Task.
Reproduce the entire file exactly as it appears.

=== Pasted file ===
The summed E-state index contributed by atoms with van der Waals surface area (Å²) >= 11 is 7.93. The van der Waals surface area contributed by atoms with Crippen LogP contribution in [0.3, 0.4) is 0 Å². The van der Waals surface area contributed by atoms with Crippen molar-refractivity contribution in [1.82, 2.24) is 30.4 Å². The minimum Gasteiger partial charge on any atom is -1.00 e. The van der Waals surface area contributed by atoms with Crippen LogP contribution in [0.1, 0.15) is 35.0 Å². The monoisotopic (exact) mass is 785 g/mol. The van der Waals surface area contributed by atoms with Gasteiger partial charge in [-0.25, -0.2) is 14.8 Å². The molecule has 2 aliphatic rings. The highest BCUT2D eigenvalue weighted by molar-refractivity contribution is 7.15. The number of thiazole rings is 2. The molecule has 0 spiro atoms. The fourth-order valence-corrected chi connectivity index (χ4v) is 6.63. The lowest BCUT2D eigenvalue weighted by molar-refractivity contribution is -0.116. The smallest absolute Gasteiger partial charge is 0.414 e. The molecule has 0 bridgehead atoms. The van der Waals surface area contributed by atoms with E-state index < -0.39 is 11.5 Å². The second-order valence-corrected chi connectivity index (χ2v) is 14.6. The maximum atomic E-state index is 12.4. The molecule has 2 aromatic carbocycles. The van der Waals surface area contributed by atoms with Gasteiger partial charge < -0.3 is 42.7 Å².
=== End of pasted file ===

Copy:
The summed E-state index contributed by atoms with van der Waals surface area (Å²) >= 11 is 7.93. The van der Waals surface area contributed by atoms with Crippen LogP contribution in [0.3, 0.4) is 0 Å². The van der Waals surface area contributed by atoms with Crippen molar-refractivity contribution in [1.82, 2.24) is 30.4 Å². The minimum Gasteiger partial charge on any atom is -1.00 e. The van der Waals surface area contributed by atoms with Crippen LogP contribution in [0.1, 0.15) is 35.0 Å². The monoisotopic (exact) mass is 785 g/mol. The van der Waals surface area contributed by atoms with Gasteiger partial charge in [-0.25, -0.2) is 14.8 Å². The molecule has 2 aliphatic rings. The highest BCUT2D eigenvalue weighted by molar-refractivity contribution is 7.15. The number of thiazole rings is 2. The molecule has 0 spiro atoms. The fourth-order valence-corrected chi connectivity index (χ4v) is 6.63. The lowest BCUT2D eigenvalue weighted by molar-refractivity contribution is -0.116. The smallest absolute Gasteiger partial charge is 0.414 e. The molecule has 0 bridgehead atoms. The van der Waals surface area contributed by atoms with E-state index < -0.39 is 11.5 Å². The second-order valence-corrected chi connectivity index (χ2v) is 14.6. The maximum atomic E-state index is 12.4. The molecule has 2 aromatic carbocycles. The van der Waals surface area contributed by atoms with Gasteiger partial charge < -0.3 is 42.7 Å².